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Can someone explain the concrete reasons why BDFL choose to make Python lambdas single line?

This is good:

lambda x: x**x

This results in an error:

lambda x:

I understand that making lambda multi-line would somehow "disturb" the normal indentation rules and would require adding more exceptions, but isn't that worth the benefits?

Look at JavaScript, for example. How can one live without those anonymous functions? They're indispensable. Don't Pythonistas want to get rid of having to name every multi-line function just to pass it as an argument?

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Considering that you note the concrete reasons why Guido doesn't allow multi-expression lambdas and then dismiss them, I'm going to assume you're seeking validation rather than a real answer. – Jason Baker Aug 7 '11 at 18:13
Apart from saving seven characters, how is this any better than a def? It now has exactly the same visual structure. – detly Aug 8 '11 at 1:28
up vote 24 down vote accepted

Guido van van Rossum answered it himself:

But such solutions often lack "Pythonicity" -- that elusive trait of a good Python feature. It's impossible to express Pythonicity as a hard constraint. Even the Zen of Python doesn't translate into a simple test of Pythonicity...

In the example above, it's easy to find the Achilles heel of the proposed solution: the double colon, while indeed syntactically unambiguous (one of the "puzzle constraints"), is completely arbitrary and doesn't resemble anything else in Python...

But I'm rejecting that too, because in the end (and this is where I admit to unintentionally misleading the submitter) I find any solution unacceptable that embeds an indentation-based block in the middle of an expression. Since I find alternative syntax for statement grouping (e.g. braces or begin/end keywords) equally unacceptable, this pretty much makes a multi-line lambda an unsolvable puzzle.

Basically, he says that although a solution is possible, it's not congruent with how Python is.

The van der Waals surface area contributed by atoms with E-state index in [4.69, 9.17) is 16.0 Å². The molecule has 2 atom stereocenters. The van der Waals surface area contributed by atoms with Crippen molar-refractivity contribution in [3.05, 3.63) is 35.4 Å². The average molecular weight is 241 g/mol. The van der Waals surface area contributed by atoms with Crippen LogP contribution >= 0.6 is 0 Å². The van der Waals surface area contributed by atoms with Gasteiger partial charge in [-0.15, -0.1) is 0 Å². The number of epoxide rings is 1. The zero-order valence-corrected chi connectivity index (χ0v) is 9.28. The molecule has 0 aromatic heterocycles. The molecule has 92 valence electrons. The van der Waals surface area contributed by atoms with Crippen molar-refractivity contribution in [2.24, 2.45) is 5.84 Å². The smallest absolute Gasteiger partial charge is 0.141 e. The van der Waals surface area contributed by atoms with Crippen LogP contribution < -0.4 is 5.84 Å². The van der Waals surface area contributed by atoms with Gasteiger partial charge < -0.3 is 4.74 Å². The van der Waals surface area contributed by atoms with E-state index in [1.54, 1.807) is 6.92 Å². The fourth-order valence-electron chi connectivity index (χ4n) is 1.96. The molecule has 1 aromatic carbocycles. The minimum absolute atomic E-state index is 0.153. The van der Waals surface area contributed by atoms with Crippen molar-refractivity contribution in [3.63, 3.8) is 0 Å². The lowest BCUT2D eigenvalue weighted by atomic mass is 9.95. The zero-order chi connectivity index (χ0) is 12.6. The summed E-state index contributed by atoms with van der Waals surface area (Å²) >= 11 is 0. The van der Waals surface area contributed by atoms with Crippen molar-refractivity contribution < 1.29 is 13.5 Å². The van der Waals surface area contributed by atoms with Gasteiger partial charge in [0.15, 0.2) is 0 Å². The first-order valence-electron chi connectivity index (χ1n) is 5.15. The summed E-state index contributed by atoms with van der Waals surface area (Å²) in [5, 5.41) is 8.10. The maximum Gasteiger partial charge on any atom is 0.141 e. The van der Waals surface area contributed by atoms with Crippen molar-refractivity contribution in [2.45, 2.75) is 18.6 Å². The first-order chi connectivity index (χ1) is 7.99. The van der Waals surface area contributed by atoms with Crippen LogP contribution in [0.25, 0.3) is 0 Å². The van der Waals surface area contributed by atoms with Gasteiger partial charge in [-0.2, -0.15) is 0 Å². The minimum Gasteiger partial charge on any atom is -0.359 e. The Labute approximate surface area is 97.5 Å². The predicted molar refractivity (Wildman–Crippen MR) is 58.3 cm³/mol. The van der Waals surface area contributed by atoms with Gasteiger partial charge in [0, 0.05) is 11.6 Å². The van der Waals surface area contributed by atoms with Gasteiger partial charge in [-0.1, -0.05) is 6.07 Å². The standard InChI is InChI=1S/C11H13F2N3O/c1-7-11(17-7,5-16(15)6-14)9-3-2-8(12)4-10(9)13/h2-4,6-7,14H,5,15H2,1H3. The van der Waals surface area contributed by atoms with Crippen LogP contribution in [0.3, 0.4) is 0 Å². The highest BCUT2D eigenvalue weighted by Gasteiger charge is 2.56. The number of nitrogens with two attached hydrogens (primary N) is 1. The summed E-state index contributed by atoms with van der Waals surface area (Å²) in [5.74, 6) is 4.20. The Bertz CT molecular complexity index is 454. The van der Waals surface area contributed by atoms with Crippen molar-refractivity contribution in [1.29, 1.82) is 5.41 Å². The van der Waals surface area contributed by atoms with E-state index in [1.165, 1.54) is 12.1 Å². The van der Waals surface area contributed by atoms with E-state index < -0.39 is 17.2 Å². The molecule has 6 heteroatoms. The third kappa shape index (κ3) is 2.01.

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+1 thanks for the thread link -- but i would still appreciate multi-line lambdas -- they are invaluable -- look at JavaScript, PHP has them included also. – treecoder Aug 7 '11 at 17:49
@greengit You can just use a nested def. It isn't the same as anonymous functions, but they're close enough. – jsternberg Aug 7 '11 at 17:58
nested defs don't help when passing functions as arguments -- that's the number one reason why i'd like multi-line lambds – treecoder Aug 7 '11 at 18:03
@greengit - I think you're better off taking this up with GvR than posting your comments here. – Jason Baker Aug 7 '11 at 18:10
@greengit: You do know that you can pass the function in as an argument to another function? You can't write it inline, but there is no programming technique that is not available to you. – btilly Aug 7 '11 at 19:56

it's perfectly fine to do a multi line lambda in python: see

>>> f = lambda x: (
...   x**x)
>>> f
<function <lambda> at 0x7f95d8f85488>
>>> f(3)

the real lambda limitation is the fact that lambda must be a single expression; it can't contains keyword (like python2's print or return).

GvR choose to do so to limit the size of the lambda, as they normally are used as parameters. If you want a real function, use def

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multi line is about the insert of the '\n' character :D python does not have multi statement lambda. You really want to use def. Think about it: you really need a callable as a parameter of your function? And the users of that function aren't allowed to pass your default callable? How can they pass it if you don't give it to them? – Vito De Tullio Aug 7 '11 at 18:14
btw, can you provide an example of your need of an anonimous function? – Vito De Tullio Aug 7 '11 at 18:19
Yeah, I find the limitation of a single expression really frustrating. True, that if they allow multi-expression lambdas people will most certainly start to abuse it but the other way around is too restrictive omho. – rbaleksandar Feb 21 at 0:05

I know this is super old, but putting here as a reference.

An alternative to using lambda could be to use a def in a non-conventional way. The goal is to pass a def to a function, which can be done in only one circumstance -- a decorator. Notice that with this implementation def result does not create a function, it creates the result of reduce(), which ends up being a dict.

Shameless plug: I do a lot of this here.

>>> xs = [('a', 1), ('b', 2), ('a', 3), ('b', 4)]
>>> foldl = lambda xs, initial: lambda f: reduce(f, xs, initial)
>>> @foldl(xs, {})
... def result(acc, (k, v)):
...     acc.setdefault(k, 0)
...     acc[k] += v
...     return acc
>>> result